Keeping the City's LGBT History Alive
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Keeping the City’s LGBT History Alive

North America's largest collection of LGBT archives calls Toronto home.

In an era when same-sex couples can get married, have children, and live life “out” in Toronto with little fear of harassment, it’s easy to dismiss discrimination as a thing of the past. But the negative history surrounding LGBT issues is still being written, a fact that is evident in our politics and schools. Even our own city, home to one of the largest celebrations of diverse sexual and gender identities, has a murky past when it comes to protecting the rights of the LGBT community.

This serves to remind that the past should not be forgotten, and the Canadian Lesbian and Gay Archives serves a vital role in this by curating the history of LGBT people in Canada. Home to the largest individual LGBT archive in North America, the CLGA’s mandate is to acquire, preserve, organize, and give public access to information and materials in any medium (including 8-tracks and 35mm!), by and about LGBT people, primarily produced in or concerning Canada.

“We provide an open space and public programming with a goal of engaging the public,” says board president Robert Windrum.

The grassroots organization relies on community donations, and providing community access is a large part of their mandate, as is educating the public about the ongoing need for an organization such as this.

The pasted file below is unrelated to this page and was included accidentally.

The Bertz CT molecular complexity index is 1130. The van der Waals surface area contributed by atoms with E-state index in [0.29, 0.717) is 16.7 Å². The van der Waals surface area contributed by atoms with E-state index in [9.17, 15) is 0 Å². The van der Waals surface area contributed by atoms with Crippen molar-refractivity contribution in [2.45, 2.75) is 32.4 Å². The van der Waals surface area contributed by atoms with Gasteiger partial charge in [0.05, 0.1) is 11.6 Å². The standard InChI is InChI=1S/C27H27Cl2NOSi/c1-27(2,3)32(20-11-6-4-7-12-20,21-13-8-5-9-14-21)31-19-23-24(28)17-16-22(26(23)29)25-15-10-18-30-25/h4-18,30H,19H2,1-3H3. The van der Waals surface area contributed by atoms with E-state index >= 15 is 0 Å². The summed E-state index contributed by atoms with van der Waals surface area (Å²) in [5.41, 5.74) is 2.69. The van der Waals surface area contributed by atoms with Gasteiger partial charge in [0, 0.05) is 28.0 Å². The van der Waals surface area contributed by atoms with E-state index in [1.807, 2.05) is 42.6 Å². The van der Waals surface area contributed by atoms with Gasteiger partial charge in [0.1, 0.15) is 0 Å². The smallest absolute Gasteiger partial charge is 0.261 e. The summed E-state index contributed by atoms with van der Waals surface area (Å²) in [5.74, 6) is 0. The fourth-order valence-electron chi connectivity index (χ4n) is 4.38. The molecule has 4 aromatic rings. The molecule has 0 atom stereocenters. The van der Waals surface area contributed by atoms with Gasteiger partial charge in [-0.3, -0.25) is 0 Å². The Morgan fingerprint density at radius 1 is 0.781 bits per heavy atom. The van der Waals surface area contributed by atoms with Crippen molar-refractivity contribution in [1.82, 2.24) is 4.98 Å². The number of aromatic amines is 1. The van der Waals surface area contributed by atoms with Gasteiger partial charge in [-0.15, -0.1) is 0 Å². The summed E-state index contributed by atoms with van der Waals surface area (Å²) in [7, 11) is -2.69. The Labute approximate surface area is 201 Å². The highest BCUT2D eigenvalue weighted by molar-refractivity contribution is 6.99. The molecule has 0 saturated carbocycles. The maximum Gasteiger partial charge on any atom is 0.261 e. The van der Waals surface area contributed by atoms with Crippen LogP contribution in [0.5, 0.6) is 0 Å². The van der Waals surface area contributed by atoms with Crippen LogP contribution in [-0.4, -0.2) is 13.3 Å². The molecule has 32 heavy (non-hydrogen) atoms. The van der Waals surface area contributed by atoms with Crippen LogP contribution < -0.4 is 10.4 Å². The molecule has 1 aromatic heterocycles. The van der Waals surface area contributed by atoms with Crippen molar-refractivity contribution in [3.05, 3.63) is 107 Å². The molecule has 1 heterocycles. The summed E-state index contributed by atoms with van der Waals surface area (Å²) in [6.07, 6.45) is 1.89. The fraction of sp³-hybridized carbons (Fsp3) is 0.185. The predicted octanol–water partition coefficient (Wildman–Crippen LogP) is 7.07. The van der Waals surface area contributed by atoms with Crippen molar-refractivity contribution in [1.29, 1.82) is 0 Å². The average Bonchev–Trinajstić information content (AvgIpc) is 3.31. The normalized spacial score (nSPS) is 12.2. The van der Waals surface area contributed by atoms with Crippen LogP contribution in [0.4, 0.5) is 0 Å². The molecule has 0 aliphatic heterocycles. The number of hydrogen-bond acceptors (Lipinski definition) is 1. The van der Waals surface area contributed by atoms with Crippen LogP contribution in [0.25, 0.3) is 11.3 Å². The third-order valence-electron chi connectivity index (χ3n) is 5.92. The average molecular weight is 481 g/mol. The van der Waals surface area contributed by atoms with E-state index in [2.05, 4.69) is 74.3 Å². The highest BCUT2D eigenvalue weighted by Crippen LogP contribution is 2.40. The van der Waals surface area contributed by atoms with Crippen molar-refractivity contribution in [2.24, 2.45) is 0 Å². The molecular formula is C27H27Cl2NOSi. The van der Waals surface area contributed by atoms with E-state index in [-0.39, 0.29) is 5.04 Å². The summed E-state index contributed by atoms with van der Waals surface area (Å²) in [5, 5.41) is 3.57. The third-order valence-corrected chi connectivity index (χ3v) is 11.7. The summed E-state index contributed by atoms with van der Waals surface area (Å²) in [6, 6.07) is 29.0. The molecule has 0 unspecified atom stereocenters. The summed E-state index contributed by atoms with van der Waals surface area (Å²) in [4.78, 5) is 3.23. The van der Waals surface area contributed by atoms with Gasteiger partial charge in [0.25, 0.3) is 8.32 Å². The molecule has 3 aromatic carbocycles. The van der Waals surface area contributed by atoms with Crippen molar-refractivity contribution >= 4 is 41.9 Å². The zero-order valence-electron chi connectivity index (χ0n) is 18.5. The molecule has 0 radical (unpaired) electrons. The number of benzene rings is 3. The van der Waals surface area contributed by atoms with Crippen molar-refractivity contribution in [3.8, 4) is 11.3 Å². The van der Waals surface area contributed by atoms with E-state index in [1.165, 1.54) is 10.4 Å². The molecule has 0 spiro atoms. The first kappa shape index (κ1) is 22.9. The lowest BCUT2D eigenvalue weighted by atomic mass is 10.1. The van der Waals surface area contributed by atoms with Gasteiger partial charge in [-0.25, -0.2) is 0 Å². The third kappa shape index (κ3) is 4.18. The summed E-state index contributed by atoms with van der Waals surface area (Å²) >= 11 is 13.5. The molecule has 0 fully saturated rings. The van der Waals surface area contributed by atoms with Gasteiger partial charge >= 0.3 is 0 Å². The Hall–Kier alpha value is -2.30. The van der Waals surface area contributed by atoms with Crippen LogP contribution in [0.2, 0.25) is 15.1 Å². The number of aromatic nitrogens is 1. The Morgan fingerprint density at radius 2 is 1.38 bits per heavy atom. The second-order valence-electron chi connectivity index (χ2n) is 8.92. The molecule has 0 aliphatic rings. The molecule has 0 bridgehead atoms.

“We’re seeing a real generation gap,” says Windrum. The younger generation, he explained, thinks that the battle for acceptance is all but won, while the not-much-older generation remembers the impact of discrimination that occurred even at a structural level. “We know why the need exists. The bathhouse raids served as an important lesson.”

Founded in 1973 by members of the collective that published The Body Politic, the CLGA also maintains non-archival collections, which include a research library, international subject files, and an international collection of queer periodicals—all of which are available to the public for education and research.

“While the archives are typically accessed by researchers, I’d encourage anyone who is curious to come in and explore our material,” says Windrum. Volunteers work with the public to help them navigate the vast computerized database, and to narrow down their search terms the old fashioned way (using hard copies and humans).

The volunteer-run organization is based in a 19th-century heritage home at 34 Isabella Street. The three-storey house features, in addition to its vast collections, a multi-purpose space (available to the community for anything from meetings to weddings), an art gallery, and a reading room. The archives are open to the public on Tuesday, Wednesday, and Thursday evenings, from 7:30 p.m. to 10 p.m.

CLGA is run entirely on community donations and the organization’s core fundraiser, the 5th Annual Fowl Supper, is coming up on November 5. According to Windrum, the event serves as a way to bring people together at a Prairie-style turkey dinner that feels like you are sitting down at a church supper with friends and family. Tickets are $50 and are available online.